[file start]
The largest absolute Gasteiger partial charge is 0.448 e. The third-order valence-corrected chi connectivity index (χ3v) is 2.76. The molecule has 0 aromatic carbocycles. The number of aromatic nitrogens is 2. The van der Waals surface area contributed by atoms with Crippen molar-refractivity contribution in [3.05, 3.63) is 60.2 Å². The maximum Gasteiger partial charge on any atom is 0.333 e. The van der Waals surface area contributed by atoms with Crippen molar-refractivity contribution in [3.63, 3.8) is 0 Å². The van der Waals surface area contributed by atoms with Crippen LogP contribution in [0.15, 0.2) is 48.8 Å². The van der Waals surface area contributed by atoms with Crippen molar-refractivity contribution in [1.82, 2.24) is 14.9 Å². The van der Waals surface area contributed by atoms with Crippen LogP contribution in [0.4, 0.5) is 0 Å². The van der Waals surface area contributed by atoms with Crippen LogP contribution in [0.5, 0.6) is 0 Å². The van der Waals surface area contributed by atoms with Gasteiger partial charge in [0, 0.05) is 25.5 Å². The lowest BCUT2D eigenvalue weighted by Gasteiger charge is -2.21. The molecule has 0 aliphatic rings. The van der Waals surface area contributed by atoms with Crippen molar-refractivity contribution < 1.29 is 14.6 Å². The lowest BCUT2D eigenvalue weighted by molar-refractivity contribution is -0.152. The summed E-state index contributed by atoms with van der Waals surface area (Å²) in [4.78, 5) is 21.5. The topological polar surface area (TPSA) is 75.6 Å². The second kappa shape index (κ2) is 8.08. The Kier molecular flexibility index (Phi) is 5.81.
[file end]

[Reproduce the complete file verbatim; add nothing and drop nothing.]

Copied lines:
The largest absolute Gasteiger partial charge is 0.448 e. The third-order valence-corrected chi connectivity index (χ3v) is 2.76. The molecule has 0 aromatic carbocycles. The number of aromatic nitrogens is 2. The van der Waals surface area contributed by atoms with Crippen molar-refractivity contribution in [3.05, 3.63) is 60.2 Å². The maximum Gasteiger partial charge on any atom is 0.333 e. The van der Waals surface area contributed by atoms with Crippen molar-refractivity contribution in [3.63, 3.8) is 0 Å². The van der Waals surface area contributed by atoms with Crippen LogP contribution in [0.15, 0.2) is 48.8 Å². The van der Waals surface area contributed by atoms with Crippen molar-refractivity contribution in [1.82, 2.24) is 14.9 Å². The van der Waals surface area contributed by atoms with Crippen LogP contribution in [0.4, 0.5) is 0 Å². The van der Waals surface area contributed by atoms with Crippen LogP contribution in [0.5, 0.6) is 0 Å². The van der Waals surface area contributed by atoms with Gasteiger partial charge in [0, 0.05) is 25.5 Å². The lowest BCUT2D eigenvalue weighted by Gasteiger charge is -2.21. The molecule has 0 aliphatic rings. The van der Waals surface area contributed by atoms with Crippen molar-refractivity contribution < 1.29 is 14.6 Å². The lowest BCUT2D eigenvalue weighted by molar-refractivity contribution is -0.152. The summed E-state index contributed by atoms with van der Waals surface area (Å²) in [4.78, 5) is 21.5. The topological polar surface area (TPSA) is 75.6 Å². The second kappa shape index (κ2) is 8.08. The Kier molecular flexibility index (Phi) is 5.81.